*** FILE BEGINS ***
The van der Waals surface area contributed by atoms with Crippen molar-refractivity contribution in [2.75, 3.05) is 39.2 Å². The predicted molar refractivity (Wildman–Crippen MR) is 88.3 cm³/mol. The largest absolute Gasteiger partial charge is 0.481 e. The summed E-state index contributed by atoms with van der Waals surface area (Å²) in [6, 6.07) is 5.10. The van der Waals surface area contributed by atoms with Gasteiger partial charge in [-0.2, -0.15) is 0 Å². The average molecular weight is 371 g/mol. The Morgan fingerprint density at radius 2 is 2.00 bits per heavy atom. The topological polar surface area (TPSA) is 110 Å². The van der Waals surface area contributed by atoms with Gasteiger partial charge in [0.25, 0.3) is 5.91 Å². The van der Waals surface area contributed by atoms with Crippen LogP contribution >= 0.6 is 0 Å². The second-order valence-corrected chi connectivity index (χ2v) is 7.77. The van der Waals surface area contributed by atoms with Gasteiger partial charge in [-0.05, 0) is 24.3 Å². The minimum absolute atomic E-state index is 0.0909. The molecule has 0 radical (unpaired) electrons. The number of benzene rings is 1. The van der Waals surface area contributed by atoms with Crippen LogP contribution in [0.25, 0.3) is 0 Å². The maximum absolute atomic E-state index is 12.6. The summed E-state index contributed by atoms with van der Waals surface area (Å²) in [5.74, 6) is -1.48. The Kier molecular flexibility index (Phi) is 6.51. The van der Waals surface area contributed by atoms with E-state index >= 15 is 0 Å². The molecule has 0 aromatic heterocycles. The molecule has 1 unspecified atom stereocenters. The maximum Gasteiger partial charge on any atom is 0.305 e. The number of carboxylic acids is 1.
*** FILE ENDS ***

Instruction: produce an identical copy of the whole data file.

The van der Waals surface area contributed by atoms with Crippen molar-refractivity contribution in [2.75, 3.05) is 39.2 Å². The predicted molar refractivity (Wildman–Crippen MR) is 88.3 cm³/mol. The largest absolute Gasteiger partial charge is 0.481 e. The summed E-state index contributed by atoms with van der Waals surface area (Å²) in [6, 6.07) is 5.10. The van der Waals surface area contributed by atoms with Gasteiger partial charge in [-0.2, -0.15) is 0 Å². The average molecular weight is 371 g/mol. The Morgan fingerprint density at radius 2 is 2.00 bits per heavy atom. The topological polar surface area (TPSA) is 110 Å². The van der Waals surface area contributed by atoms with Gasteiger partial charge in [0.25, 0.3) is 5.91 Å². The van der Waals surface area contributed by atoms with Crippen LogP contribution >= 0.6 is 0 Å². The second-order valence-corrected chi connectivity index (χ2v) is 7.77. The van der Waals surface area contributed by atoms with Gasteiger partial charge in [-0.05, 0) is 24.3 Å². The minimum absolute atomic E-state index is 0.0909. The molecule has 0 radical (unpaired) electrons. The number of benzene rings is 1. The van der Waals surface area contributed by atoms with Crippen LogP contribution in [0.25, 0.3) is 0 Å². The maximum absolute atomic E-state index is 12.6. The summed E-state index contributed by atoms with van der Waals surface area (Å²) in [5.74, 6) is -1.48. The Kier molecular flexibility index (Phi) is 6.51. The van der Waals surface area contributed by atoms with E-state index >= 15 is 0 Å². The molecule has 0 aromatic heterocycles. The molecule has 1 unspecified atom stereocenters. The maximum Gasteiger partial charge on any atom is 0.305 e. The number of carboxylic acids is 1.